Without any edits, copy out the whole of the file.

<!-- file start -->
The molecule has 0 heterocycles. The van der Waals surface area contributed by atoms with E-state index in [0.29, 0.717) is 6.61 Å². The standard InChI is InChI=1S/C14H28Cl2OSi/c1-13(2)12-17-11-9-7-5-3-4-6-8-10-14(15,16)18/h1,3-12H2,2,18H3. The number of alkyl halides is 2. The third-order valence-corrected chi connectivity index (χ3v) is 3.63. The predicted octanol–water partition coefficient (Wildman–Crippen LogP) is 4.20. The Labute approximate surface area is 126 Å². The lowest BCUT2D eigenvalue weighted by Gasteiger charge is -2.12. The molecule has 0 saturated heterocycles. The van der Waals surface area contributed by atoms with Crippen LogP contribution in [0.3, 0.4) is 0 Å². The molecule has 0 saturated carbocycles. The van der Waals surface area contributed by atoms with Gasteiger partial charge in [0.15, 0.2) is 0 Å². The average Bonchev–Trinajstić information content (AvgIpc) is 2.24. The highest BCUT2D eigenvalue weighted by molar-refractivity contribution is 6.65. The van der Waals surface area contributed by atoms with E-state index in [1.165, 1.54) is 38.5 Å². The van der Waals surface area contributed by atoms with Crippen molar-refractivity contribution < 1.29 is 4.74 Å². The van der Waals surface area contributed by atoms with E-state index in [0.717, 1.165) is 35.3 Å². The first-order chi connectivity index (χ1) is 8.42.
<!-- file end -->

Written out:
The molecule has 0 heterocycles. The van der Waals surface area contributed by atoms with E-state index in [0.29, 0.717) is 6.61 Å². The standard InChI is InChI=1S/C14H28Cl2OSi/c1-13(2)12-17-11-9-7-5-3-4-6-8-10-14(15,16)18/h1,3-12H2,2,18H3. The number of alkyl halides is 2. The third-order valence-corrected chi connectivity index (χ3v) is 3.63. The predicted octanol–water partition coefficient (Wildman–Crippen LogP) is 4.20. The Labute approximate surface area is 126 Å². The lowest BCUT2D eigenvalue weighted by Gasteiger charge is -2.12. The molecule has 0 saturated heterocycles. The van der Waals surface area contributed by atoms with Crippen LogP contribution in [0.3, 0.4) is 0 Å². The molecule has 0 saturated carbocycles. The van der Waals surface area contributed by atoms with Gasteiger partial charge in [0.15, 0.2) is 0 Å². The average Bonchev–Trinajstić information content (AvgIpc) is 2.24. The highest BCUT2D eigenvalue weighted by molar-refractivity contribution is 6.65. The van der Waals surface area contributed by atoms with E-state index in [1.165, 1.54) is 38.5 Å². The van der Waals surface area contributed by atoms with Crippen molar-refractivity contribution < 1.29 is 4.74 Å². The van der Waals surface area contributed by atoms with E-state index in [0.717, 1.165) is 35.3 Å². The first-order chi connectivity index (χ1) is 8.42.